Figure 2 - As can be seen in the data, no optimization is a pretty bad idea when doing bit bang IO if you want any speed at all. Using a 66 MHz CPU core clock the SPI clock speed came out a respectable 2.7 MHz when optimized, not blindingly fast, but fast enough - and this was using the high level ASF commands to bang the pins around with.

All the optimizations have some issues: In debugging or in the way the code may or may not actually work, so it is best to study some of the options first before you commit to actual plans.

The code was compiled in AVR Studio 6 that was current on 6Jun12.

Steve Hageman
www.AnalogHome.com


Wednesday, June 6, 2012

ATMEL UC3 32 Bit Processors and GCC Compiler Optimization

We have been working on some 32 bit applications here in the lab using the ATMEL 32 Bit UC3 Processors. The AVR GCC compiler has various optimization levels and there is a lot of information on the web about what the various levels do and what we should be using (or at least opinions as to what we should be using).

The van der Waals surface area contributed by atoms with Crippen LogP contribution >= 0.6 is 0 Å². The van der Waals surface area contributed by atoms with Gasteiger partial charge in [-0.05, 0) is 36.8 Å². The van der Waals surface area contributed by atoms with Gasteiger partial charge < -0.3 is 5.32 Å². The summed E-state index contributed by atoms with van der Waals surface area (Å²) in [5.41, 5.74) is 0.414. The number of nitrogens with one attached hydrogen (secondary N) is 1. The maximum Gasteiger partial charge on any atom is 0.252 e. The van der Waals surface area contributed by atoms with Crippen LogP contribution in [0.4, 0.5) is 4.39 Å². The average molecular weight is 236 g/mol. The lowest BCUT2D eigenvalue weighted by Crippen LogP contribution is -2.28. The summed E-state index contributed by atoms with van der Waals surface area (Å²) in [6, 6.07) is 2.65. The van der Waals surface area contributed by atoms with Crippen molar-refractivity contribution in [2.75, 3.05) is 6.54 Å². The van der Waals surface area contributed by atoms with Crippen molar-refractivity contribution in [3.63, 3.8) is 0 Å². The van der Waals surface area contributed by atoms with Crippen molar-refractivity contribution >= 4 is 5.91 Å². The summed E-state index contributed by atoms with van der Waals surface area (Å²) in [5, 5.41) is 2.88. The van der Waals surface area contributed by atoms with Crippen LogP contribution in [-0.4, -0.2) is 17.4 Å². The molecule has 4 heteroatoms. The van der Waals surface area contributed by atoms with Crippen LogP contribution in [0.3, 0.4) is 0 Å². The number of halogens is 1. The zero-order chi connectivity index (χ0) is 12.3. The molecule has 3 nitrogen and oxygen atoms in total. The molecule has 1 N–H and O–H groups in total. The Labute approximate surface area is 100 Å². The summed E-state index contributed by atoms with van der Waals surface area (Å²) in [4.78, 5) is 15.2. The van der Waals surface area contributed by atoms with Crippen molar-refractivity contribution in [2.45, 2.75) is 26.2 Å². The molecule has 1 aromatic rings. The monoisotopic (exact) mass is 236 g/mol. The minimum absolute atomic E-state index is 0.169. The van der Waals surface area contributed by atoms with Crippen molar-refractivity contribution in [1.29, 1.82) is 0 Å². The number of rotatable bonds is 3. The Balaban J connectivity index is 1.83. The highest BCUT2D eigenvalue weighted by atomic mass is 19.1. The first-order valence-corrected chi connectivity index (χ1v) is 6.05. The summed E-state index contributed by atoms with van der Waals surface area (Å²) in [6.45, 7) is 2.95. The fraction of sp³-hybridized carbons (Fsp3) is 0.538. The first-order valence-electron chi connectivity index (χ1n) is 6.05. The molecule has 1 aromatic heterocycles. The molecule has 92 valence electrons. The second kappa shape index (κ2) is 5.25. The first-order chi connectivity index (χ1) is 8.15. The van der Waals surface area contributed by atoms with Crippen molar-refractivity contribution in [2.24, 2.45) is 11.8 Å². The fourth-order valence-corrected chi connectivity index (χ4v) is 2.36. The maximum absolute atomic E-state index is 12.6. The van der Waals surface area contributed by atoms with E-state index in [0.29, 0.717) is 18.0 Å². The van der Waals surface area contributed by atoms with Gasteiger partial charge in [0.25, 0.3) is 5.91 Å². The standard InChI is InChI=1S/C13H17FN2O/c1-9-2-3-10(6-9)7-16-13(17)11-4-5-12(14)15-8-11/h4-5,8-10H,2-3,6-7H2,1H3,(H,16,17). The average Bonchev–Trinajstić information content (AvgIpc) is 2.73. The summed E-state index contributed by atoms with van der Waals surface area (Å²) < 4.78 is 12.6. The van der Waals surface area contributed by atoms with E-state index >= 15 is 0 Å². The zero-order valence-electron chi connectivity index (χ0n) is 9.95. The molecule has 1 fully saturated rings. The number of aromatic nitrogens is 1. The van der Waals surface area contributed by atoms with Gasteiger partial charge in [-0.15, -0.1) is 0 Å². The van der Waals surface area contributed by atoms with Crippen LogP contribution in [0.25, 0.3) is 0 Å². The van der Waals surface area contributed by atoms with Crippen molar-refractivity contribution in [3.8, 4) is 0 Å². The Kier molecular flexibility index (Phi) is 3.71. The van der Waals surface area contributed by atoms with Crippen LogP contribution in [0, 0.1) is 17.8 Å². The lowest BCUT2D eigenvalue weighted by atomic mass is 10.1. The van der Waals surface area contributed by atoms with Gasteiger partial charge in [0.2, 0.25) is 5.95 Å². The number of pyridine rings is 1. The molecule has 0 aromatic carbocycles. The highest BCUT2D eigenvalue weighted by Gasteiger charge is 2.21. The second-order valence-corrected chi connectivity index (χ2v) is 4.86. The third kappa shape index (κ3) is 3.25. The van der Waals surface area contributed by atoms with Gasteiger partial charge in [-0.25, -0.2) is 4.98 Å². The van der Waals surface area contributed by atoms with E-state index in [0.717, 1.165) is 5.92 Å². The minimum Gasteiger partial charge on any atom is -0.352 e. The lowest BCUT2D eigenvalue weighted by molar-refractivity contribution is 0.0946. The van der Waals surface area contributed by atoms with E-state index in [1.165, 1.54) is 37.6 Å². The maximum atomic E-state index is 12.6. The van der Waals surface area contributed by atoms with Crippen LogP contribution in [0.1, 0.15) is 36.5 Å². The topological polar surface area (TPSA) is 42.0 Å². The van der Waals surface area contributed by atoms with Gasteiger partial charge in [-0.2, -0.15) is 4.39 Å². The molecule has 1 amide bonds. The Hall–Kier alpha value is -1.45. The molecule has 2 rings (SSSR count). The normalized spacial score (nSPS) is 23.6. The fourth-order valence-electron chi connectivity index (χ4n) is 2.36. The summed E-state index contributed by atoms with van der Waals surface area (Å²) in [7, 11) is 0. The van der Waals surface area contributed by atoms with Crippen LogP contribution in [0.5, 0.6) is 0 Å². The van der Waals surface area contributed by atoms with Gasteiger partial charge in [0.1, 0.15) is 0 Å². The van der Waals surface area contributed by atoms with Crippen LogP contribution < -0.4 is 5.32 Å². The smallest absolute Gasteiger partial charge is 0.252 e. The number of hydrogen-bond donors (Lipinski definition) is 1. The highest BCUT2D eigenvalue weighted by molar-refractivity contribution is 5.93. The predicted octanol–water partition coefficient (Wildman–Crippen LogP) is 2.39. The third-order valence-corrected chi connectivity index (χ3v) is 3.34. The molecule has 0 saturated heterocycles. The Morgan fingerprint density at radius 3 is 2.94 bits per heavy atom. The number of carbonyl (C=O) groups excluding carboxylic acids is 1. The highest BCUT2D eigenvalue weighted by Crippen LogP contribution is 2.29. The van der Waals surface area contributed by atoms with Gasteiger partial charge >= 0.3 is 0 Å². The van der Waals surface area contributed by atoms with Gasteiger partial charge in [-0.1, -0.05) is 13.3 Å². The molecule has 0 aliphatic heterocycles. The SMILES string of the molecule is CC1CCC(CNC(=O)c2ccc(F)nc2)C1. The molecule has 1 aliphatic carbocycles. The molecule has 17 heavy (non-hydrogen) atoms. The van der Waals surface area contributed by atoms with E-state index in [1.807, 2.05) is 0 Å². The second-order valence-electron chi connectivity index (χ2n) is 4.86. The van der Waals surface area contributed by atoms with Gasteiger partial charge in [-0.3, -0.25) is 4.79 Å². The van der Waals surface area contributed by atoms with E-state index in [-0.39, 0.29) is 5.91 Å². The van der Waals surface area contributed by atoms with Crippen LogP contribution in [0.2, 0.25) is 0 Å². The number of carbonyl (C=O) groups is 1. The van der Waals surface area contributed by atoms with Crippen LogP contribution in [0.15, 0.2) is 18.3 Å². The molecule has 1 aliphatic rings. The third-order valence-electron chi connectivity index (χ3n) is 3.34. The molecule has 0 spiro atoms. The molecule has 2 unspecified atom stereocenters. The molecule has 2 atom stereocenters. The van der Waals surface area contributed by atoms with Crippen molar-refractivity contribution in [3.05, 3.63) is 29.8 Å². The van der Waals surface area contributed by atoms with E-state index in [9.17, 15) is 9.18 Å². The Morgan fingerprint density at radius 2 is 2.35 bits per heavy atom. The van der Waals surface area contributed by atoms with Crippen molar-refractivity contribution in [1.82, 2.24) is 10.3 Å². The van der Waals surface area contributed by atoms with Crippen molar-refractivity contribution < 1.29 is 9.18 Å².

Being an engineer - I like actual data, so I took one of ATMELS rather large DSP applications that has a LCD GUI and I ran it through all the optimization levels just to see what the code size improvement is.



Well, there you have it. For this big application (200k of Flash Used!) the results of the best to no optimization is just under 10% reduction in size, I did not try to measure execution speed as the -O0 code seemed to run the GUI just fine.

The AVR32-SIZE is the actual flash memory usage. Just for comparison I also plotted the raw HEX file size. As can be seen the % decrease in the HEX file tracks the actual reduction in the flash memory usage very well.

All the optimizations have some issues: In debugging or in the way the code may or may not actually work, so it is best to study some of the options first before you commit to actual plans.

The code was compiled in AVR Studio 6 that was current on 6Jun12.

Steve Hageman
www.AnalogHome.com